4. Vicky permalink
    December 28, 2012

    How sad that so many of these old pubs have now gone, or are derelict, or will close in the near future. Great photos.

    The pub in Brick Lane with the beautiful bay window was formerly the Laurel Tree

  5. Susan Goldman permalink
    December 28, 2012

    Another wonderful collection from Tony Hall. The pictures are so evocative, can’t wait to see more. Thank you Mrs Hall.

  6. Bari Watts permalink
    December 28, 2012

    The Lord Hood Pub pictured in the article was laterly known as the Cavalier.
    Address: 89 Dunbridge Street (formerly at London Street). Bethnal Green.
    Former Name(s): The Lord Hood.
    Owner: Truman Hanbury Buxton (former).

  7. Michael W. Ewington permalink
    December 28, 2012

    I was privileged to know Tony, working alongside him in the Artists’ department at The Sun newspaper. He had a quirky sense of humour, which appealed to me greatly. Not only was he a talented cartoonist, he was a great photographer, as these photos clearly show. And a keen jazz musician, although he did not read music.

    In my youth I ran a quartet of aspiring jazz musicians. Nobody wanted to pay to listen to four inexperienced youths attempting to emulate the jazz stars of the day, so we played dance music, at weddings often in pubs like those illustrated, in the East End of London. One was called The Marshall Keats, somewhere near the docks.

    Often the wedding reception was formal to start with, the two families separated by sitting on opposite sides of the room. As the drinks flowed, off would come the jackets and requests were made for what we called ‘The Cavalcade of Crap’. The evening occasionally ended with a fight. Immediately I saw Tony’s photographs, it transported me back to those times and the pubs, so full of character.

  8. Vivian Betts permalink
    December 28, 2012

    Thank you Libby for letting us see all these lovely photo’s what memories they bring back. I grew up in a pub – one in Stepney and the other across the road to Spitalfield market. You have taken me back to when I was little. All the back bar, cabinets had paper dolies folded on the shelf and this was a job I did with my mum every Sunday morning – we would take them down and dust and replace with new ones. They treated there bar as if it was an extension of there home. Tony has captured the atmosphere thank you.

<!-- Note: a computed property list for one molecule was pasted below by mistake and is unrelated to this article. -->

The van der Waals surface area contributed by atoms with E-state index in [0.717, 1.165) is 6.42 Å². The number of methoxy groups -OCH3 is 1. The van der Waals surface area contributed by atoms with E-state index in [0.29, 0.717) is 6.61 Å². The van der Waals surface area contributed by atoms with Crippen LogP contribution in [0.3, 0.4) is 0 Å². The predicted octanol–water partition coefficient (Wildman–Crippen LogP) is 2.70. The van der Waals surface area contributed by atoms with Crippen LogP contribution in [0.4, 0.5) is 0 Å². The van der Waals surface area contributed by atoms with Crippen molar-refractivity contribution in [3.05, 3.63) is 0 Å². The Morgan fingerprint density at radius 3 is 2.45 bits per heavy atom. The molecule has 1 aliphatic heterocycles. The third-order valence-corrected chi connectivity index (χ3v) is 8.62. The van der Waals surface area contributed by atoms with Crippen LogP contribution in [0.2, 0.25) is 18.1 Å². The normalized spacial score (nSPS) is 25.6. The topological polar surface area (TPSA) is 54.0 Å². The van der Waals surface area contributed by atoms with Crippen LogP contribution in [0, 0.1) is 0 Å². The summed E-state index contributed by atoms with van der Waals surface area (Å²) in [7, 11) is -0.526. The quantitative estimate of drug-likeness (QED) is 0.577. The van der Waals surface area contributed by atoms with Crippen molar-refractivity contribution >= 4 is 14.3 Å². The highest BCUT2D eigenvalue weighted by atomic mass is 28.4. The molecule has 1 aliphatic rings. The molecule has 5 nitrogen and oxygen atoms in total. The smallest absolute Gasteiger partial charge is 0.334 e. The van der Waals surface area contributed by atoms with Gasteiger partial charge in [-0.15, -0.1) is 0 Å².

9. Libby Hall permalink
    December 28, 2012

    Vivian, it’s lovely to have a message from you. I remembered your name instantly –and the wonderful photographs of you. How I would have loved to have had the one of you and Toto to include in one of my books!

  10. Julia permalink
    December 28, 2012

    The Lord Hood stood at 89 Dunbridge Street, E2 (Weavers Fields). The address was formerly 1 London Street, Bethnal Green. The name was changed to Cavalier in 1991 and the pub closed in 2001.
    More info here –

  11. Vivian Betts permalink
    December 28, 2012

    Hi Libby you are more then welcome to have a copy of the photo of me outside my pub when I was about ten with my lovely dog Toto. They are still at the Bishopsgate Institute were I am going to go and do an interview with the library in the new year, so I will pick the photo’s up then and forward a copy to you.

  12. Peter Holford permalink
    December 28, 2012

    The Cobden’s Head is mentioned in a pdf document at the link above. It says: “Martin subsequently negotiated a boarded-up pub in Poplar ‘The Cobden’s Head’ (189 St.
    Leonards Road, E14) for himself and one or two other properties, including the Post Office in St. Leonards Road. These were all occupied by artists. ” This seems to have been in 1973. There are also a couple of pictures from inside the pub – looks like a great pub!

  13. John permalink
    December 29, 2012

    The Carlton is in Bancroft Road, on the corner of Portelet Road, in Stepney, E1

  14. William Palin permalink
    December 30, 2012